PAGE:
Advice and Prevention

Welcome to our complete guide to keeping your little ones safe in the bright sun and against blue light from screens. At Ki ET LA, we understand the importance of taking preventative measures to protect your children's visual health. Discover our practical advice below for optimal protection.

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Everything you need to know about UV

The sun emits ultraviolet (UV) rays to which we are all exposed, whether the sky is clear or cloudy.

  • UVB rays reach the surface of the skin and are responsible for tanning and sunburn
  • UVA penetrates deep into the tissues (of the eye or skin) and accelerates its aging.

Before the age of 12, children's eyes are more permeable to UV rays. They must therefore be protected from a very young age. In a lifetime, 70% of total UV exposure is experienced before the age of 17. Children are therefore most exposed.

On a boat, on the beach or in winter sports, be careful because

  • water reflects 10 to 30% of UV rays
  • sand reflects more than 20% of UV rays
  • snow reflects 85% of UV rays

Good Anti-UV Reflexes

How to protect yourself effectively from the sun?

  • Avoid exposure to the sun in the middle of the day (12 p.m.-4 p.m.)
  • Renew the application of index 50 sunscreen every 2 hours
  • Use sunglasses, hats with large visors, and UPF 50+ anti-UV textiles for all outdoor activities
  • Favor shaded areas
  • For more information, do not hesitate to read our page dedicated to sun protection for the eyes.

How to choose glasses?

Children always look upwards, so glasses must cover the eye perfectly.

Opt for CE-certified lenses, category 3 or 4, ensuring maximum UV filtration.

Select sunglasses that are well suited to your child's age and body shape. Finally, choose lenses that filter 100% of UV rays

At what age should a child wear sunglasses?

Before 1 year, 90% of UVA and more than 50% of UVB reach the retina of the little ones, it is therefore essential to have your baby wear glasses from their first exposures.

What does Category 3 or 4 mean?

This is the protection category for the lenses of your sunglasses. Lens categories are classified from 0 to 4. For more information, do not hesitate to read our page dedicated to UV categories of sunglasses.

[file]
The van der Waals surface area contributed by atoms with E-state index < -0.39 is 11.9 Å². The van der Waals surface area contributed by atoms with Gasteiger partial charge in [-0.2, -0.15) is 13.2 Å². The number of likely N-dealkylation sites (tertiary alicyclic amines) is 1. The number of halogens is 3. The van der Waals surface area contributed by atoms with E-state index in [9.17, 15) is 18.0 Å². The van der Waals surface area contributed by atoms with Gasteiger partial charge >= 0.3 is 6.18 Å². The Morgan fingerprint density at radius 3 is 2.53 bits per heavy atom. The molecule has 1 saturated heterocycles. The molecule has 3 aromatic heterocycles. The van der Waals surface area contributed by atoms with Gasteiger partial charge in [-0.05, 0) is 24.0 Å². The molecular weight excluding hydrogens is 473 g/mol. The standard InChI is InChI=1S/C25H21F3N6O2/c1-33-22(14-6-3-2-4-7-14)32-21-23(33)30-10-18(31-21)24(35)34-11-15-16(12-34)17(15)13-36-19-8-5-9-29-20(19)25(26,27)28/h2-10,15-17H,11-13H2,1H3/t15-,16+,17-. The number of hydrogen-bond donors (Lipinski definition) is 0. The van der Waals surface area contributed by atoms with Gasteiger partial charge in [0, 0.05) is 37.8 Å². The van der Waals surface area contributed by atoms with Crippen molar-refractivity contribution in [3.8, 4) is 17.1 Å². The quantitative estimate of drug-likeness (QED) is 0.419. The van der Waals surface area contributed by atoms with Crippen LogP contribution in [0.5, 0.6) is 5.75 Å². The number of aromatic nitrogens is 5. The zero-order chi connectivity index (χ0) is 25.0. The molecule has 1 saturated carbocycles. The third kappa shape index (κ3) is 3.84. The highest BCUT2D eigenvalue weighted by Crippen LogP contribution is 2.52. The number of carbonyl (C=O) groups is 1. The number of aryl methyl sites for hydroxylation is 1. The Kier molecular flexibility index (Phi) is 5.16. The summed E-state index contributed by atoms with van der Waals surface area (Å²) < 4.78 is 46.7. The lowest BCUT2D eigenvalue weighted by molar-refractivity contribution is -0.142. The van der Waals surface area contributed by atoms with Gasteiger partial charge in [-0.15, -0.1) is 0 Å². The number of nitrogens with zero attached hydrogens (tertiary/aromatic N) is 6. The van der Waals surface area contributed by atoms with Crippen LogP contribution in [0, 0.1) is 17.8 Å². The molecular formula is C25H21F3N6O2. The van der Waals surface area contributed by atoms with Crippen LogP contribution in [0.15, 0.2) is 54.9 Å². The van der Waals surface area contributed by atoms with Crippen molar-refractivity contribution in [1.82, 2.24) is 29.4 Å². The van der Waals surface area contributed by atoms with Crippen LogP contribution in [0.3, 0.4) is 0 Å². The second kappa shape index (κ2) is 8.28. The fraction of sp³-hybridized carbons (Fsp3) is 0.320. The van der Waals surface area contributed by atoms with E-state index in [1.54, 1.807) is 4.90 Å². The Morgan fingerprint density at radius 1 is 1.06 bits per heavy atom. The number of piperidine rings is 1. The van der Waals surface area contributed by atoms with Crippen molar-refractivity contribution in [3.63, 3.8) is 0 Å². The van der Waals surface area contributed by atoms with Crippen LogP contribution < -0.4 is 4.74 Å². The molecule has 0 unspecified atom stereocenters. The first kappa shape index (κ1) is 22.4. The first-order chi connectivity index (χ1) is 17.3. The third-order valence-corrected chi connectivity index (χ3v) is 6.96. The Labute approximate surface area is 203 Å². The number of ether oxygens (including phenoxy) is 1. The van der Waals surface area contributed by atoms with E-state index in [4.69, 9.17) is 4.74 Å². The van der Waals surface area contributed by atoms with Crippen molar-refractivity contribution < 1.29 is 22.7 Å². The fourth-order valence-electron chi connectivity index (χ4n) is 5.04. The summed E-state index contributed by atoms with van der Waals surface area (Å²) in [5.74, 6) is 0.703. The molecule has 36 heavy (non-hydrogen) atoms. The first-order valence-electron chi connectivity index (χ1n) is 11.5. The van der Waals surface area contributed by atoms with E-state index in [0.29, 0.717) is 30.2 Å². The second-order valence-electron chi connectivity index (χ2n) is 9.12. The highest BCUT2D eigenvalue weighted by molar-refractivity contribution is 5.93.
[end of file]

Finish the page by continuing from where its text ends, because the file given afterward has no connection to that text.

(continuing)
The lenses of Ki ET LA sunglasses are category 3 or 4 and offer maximum UV filtration. They also have a special anti-blue light treatment to reduce glare.

How to choose your hat?

  • Sunscreen, umbrellas or parasols do not replace glasses and a hat.
  • Choose a hat with large visors that protect the face, neck and shoulders as well.
  • Choose Anti-UV textiles offering maximum UPF 50+ protection.
  • Select natural materials and comfortable textiles so that the child is comfortable and keeps his hat on his head.

Why choose an Anti-UV hat rather than a classic cotton hat?

In general, a standard summer fabric is around a UPF 6 and blocks very little UV. The Ki ET LA hat with Anti-UV UPF 50+ textile guarantees to block maximum UV rays. Its wide visors help protect the shoulders and/or faces of little ones.

What do UPF and UPF 50+ mean?

UPF stands for “Ultraviolet Protection Factor”. It is an index defined for textiles with a European standard, it indicates the percentage of UV filtration

UPF 50+ guarantees very high protection since this rate blocks more than 97.5% of UVA and UVB rays. The Ki ET LA Kapel hat is made of UPF 50+ cotton: the maximum protection index against UV rays.

What is the difference between UPF and SPF?

SPF stands for “Sunburn Protection Factor”. SPF is the index which represents the level of protection of a sun product (cream, milk, mist, etc.).

UPF stands for “Ultraviolet Protection Factor” and indicates the percentage of UV filtration by the textile.

Each solar index corresponds to a percentage of UVB blocked.

The UPF 50+ rating of Ki ET LA hats and caps is the highest UV protection available today

What does the Oeko Tex label really guarantee?

All Ki ET LA hats benefit from the Oeko Tex label. This label guarantees the human-ecological qualities of textiles: free from products toxic to the body and the environment.

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Everything you need to know about Blue Light

The blue light emitted by the sun is at a low level, it is a source of energy and promotes well-being.

On the other hand, artificial blue light emitted by electronic devices is very harmful to the eyes.

Artificial blue light is emitted by computer screens, tablets, televisions, consoles, mobiles, LED lights and floods our daily lives.

Blue light penetrates the eye to the front of the retina, disrupting the formation of images. The muscles of the eye must therefore continually focus to adapt, thus tiring our eyes.

This artificial blue light causes:

  • Visual fatigue
  • Itchy eyes
  • Headache
  • Mood and sleep disorder

In the long term the effects of blue light can be serious.

Children aged 6 to 12 spend an average of 3 hours a day in front of screens. The new generations are the most exposed.

Best Practices with Screens

How to effectively protect yourself from harmful screen light?

  • Avoid overexposure to screens. Health professionals recommend not using screens before the age of 2, using screens for less than 1 hour per day before the age of 4 and less than 2 hours per day after the age 5 years old.
  • In front of each screen, systematically protect your child's eyes.

How to choose your anti-blue light glasses?

  • Choose lightweight, comfortable glasses so that your child gets used to wearing them systematically
  • Choose glasses filtering between 40 and 50% of blue light.

For more information, do not hesitate to read our dedicated page on the effects of blue light on the eyes